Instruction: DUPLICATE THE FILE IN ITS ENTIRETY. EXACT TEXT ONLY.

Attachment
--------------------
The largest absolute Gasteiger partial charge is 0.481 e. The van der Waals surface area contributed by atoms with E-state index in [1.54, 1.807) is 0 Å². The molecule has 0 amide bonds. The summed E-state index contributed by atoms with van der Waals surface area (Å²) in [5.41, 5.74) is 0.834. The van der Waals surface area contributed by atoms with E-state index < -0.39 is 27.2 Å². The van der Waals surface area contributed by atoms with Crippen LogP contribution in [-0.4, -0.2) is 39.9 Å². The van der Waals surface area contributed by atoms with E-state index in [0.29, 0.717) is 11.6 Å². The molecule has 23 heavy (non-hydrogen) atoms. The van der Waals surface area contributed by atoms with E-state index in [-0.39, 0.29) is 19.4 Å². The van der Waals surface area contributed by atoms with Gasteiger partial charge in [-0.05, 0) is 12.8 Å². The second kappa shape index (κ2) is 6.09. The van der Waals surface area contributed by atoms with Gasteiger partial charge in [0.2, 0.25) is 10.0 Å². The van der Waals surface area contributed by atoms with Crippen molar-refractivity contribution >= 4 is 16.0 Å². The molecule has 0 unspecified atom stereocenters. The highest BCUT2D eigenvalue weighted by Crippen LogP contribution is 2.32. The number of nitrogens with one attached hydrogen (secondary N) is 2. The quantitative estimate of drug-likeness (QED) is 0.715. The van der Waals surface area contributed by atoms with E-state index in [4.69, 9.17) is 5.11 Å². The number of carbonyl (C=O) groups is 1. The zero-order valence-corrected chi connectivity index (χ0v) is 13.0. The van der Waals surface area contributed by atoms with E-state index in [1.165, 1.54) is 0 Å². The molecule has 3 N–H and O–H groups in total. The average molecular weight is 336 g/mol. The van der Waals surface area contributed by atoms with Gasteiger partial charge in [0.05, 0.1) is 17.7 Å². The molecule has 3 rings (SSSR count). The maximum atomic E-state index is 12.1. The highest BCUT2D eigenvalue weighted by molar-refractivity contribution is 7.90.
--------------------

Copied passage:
The largest absolute Gasteiger partial charge is 0.481 e. The van der Waals surface area contributed by atoms with E-state index in [1.54, 1.807) is 0 Å². The molecule has 0 amide bonds. The summed E-state index contributed by atoms with van der Waals surface area (Å²) in [5.41, 5.74) is 0.834. The van der Waals surface area contributed by atoms with E-state index < -0.39 is 27.2 Å². The van der Waals surface area contributed by atoms with Crippen LogP contribution in [-0.4, -0.2) is 39.9 Å². The van der Waals surface area contributed by atoms with E-state index in [0.29, 0.717) is 11.6 Å². The molecule has 23 heavy (non-hydrogen) atoms. The van der Waals surface area contributed by atoms with E-state index in [-0.39, 0.29) is 19.4 Å². The van der Waals surface area contributed by atoms with Gasteiger partial charge in [-0.05, 0) is 12.8 Å². The second kappa shape index (κ2) is 6.09. The van der Waals surface area contributed by atoms with Gasteiger partial charge in [0.2, 0.25) is 10.0 Å². The van der Waals surface area contributed by atoms with Crippen molar-refractivity contribution >= 4 is 16.0 Å². The molecule has 0 unspecified atom stereocenters. The highest BCUT2D eigenvalue weighted by Crippen LogP contribution is 2.32. The number of nitrogens with one attached hydrogen (secondary N) is 2. The quantitative estimate of drug-likeness (QED) is 0.715. The van der Waals surface area contributed by atoms with E-state index in [4.69, 9.17) is 5.11 Å². The number of carbonyl (C=O) groups is 1. The zero-order valence-corrected chi connectivity index (χ0v) is 13.0. The van der Waals surface area contributed by atoms with E-state index in [1.165, 1.54) is 0 Å². The molecule has 3 N–H and O–H groups in total. The average molecular weight is 336 g/mol. The van der Waals surface area contributed by atoms with Gasteiger partial charge in [0.05, 0.1) is 17.7 Å². The molecule has 3 rings (SSSR count). The maximum atomic E-state index is 12.1. The highest BCUT2D eigenvalue weighted by molar-refractivity contribution is 7.90.